4. Georgeann Wells – Known worldwide as the first women’s college basketball player to dunk in a game, the 6-foot-7 center from Columbus, Ohio, averaged a double-double for her career with 14 points and 10 rebounds. She scored 1,484 career points, grabbed 1,075 rebounds and totaled a school record 436 blocked shots. Her 17 blocked shots against Marshall in 1983 are also a single-game record. After graduating from West Virginia University, the WVU Sports Hall of Famer briefly toured with the Harlem Globetrotters.

West Virginia guard Tynice Martin

3. Cathy Parson – The first female inducted into the WVU Sports Hall of Fame, Parson finished her Mountaineer days as the school’s all-time career scoring leader with 2,113 points from 1980-83. She averaged 17.5 points per game over the course of her career. In 121 games played, Parson reached double figures in scoring 108 times, and she led the Mountaineers to their first 20-win season in 1982, when they finished 20-11. She was the first women’s player to have her jersey retired, and she was selected for a tryout with the Harlem Globetrotters.

2. Bria Holmes – Only the third WVU player to reach the 2,000-point mark, Holmes finished her career with 2,001, averaging 14.5 points and 3.5 rebounds per game. She was the second Mountaineer player to receive all-conference first-team honors in three straight years, and she led her team to the NCAA Tournament in three of her four seasons. West Virginia tied for the Big 12 regular season title in 2013-14 during Holmes’ sophomore season. She became the first Mountaineer to be selected in the first round of the WNBA Draft when she was selected with the 11th overall pick by the Atlanta Dream in 2016. She is still playing in the WNBA as a member of the Connecticut Sun.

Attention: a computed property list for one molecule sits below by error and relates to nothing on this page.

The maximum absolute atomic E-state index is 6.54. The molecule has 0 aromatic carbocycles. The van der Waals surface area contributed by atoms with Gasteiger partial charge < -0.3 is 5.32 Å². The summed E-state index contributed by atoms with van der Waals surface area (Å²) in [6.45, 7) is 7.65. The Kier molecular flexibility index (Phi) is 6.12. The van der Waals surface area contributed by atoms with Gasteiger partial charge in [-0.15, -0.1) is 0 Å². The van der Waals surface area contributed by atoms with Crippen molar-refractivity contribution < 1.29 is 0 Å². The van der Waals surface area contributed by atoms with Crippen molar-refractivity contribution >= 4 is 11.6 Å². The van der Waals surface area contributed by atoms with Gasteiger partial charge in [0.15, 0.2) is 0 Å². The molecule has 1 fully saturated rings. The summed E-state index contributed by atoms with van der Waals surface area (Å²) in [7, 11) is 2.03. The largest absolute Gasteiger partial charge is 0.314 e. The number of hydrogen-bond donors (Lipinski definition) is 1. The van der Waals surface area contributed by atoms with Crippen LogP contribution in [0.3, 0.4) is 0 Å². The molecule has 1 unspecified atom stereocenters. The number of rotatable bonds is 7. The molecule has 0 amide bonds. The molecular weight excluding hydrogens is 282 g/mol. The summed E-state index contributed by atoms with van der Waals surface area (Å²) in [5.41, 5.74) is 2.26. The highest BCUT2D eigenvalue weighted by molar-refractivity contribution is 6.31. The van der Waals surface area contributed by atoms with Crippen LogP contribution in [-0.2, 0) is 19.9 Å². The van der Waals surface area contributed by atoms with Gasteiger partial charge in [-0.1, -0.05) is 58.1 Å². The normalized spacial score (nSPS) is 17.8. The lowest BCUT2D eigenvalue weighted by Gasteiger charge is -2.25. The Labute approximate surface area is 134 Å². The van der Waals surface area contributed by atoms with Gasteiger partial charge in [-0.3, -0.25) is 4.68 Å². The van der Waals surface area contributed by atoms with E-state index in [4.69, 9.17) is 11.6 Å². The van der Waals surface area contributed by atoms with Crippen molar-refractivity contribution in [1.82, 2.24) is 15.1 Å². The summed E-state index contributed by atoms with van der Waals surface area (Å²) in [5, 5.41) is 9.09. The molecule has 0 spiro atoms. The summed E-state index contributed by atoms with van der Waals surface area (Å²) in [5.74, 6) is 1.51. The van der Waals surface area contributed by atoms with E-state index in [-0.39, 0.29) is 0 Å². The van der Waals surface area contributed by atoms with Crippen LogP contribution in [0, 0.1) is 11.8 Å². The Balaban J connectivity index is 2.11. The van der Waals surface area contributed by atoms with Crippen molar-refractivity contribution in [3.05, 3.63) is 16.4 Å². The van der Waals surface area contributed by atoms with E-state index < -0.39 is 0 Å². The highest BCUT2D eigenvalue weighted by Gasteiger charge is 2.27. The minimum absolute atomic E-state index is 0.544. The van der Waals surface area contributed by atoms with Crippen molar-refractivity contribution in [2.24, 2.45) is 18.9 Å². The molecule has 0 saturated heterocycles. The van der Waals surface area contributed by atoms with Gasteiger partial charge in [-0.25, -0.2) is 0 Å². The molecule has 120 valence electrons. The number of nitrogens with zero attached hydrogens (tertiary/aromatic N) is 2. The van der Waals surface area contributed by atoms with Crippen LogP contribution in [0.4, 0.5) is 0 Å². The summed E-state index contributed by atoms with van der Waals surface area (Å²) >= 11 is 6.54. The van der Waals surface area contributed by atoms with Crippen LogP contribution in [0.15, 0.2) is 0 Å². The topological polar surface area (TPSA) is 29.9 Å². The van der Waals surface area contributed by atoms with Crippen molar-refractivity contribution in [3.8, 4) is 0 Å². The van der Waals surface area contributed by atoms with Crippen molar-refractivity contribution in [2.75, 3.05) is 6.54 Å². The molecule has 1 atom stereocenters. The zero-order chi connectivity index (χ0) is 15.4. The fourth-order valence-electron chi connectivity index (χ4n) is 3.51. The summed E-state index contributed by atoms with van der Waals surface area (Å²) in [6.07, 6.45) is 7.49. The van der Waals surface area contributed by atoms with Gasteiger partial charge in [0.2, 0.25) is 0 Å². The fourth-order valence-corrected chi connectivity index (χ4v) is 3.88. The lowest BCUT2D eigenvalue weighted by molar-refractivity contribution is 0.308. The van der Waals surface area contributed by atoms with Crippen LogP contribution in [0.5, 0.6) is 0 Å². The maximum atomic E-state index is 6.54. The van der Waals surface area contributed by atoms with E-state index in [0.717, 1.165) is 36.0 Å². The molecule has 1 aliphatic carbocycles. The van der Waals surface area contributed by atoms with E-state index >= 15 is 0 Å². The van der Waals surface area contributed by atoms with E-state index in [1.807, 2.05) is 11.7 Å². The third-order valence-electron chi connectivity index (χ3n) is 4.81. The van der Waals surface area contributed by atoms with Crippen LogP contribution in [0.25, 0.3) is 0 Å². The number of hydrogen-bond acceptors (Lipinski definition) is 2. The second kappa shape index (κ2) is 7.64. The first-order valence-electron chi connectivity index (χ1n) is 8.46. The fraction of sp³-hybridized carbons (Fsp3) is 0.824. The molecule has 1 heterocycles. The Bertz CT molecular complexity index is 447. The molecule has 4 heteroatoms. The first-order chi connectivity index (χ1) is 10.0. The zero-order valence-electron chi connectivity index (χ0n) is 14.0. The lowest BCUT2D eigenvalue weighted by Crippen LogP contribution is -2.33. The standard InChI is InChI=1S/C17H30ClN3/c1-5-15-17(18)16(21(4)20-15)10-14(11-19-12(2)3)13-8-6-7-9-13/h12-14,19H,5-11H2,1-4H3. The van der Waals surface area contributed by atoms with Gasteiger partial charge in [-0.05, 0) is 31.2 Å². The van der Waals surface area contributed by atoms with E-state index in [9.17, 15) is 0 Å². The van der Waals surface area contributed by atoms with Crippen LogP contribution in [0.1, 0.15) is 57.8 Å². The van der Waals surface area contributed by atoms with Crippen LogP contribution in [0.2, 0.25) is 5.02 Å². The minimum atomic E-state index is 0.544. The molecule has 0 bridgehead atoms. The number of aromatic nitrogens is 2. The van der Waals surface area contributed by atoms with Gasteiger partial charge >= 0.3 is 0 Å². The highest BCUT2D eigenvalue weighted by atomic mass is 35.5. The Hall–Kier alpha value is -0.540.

1. Rosemary Kosiorek – The most decorated player in the history of the Mountaineer program, Kosiorek led WVU to a No. 11 national ranking and a 26-4 record as a senior in 1992. As a junior, she was the first player to lead the Atlantic 10 in both scoring (20.2) and assists (6.2), and as a senior she helped the Mountaineers win 22 games in a row, including an A-10 regular season title. She finished her career with 2,061 points and 725 assists, and she led WVU to the Sweet 16 as a senior. A Kodak All-American, she received the Frances Pomeroy Naismith Award as the nation’s best player under 5-foot-5. A member of the WVU Sports Hall of Fame, the Baltimore native was invited to try out for the U.S. Olympic Team and the WNBA.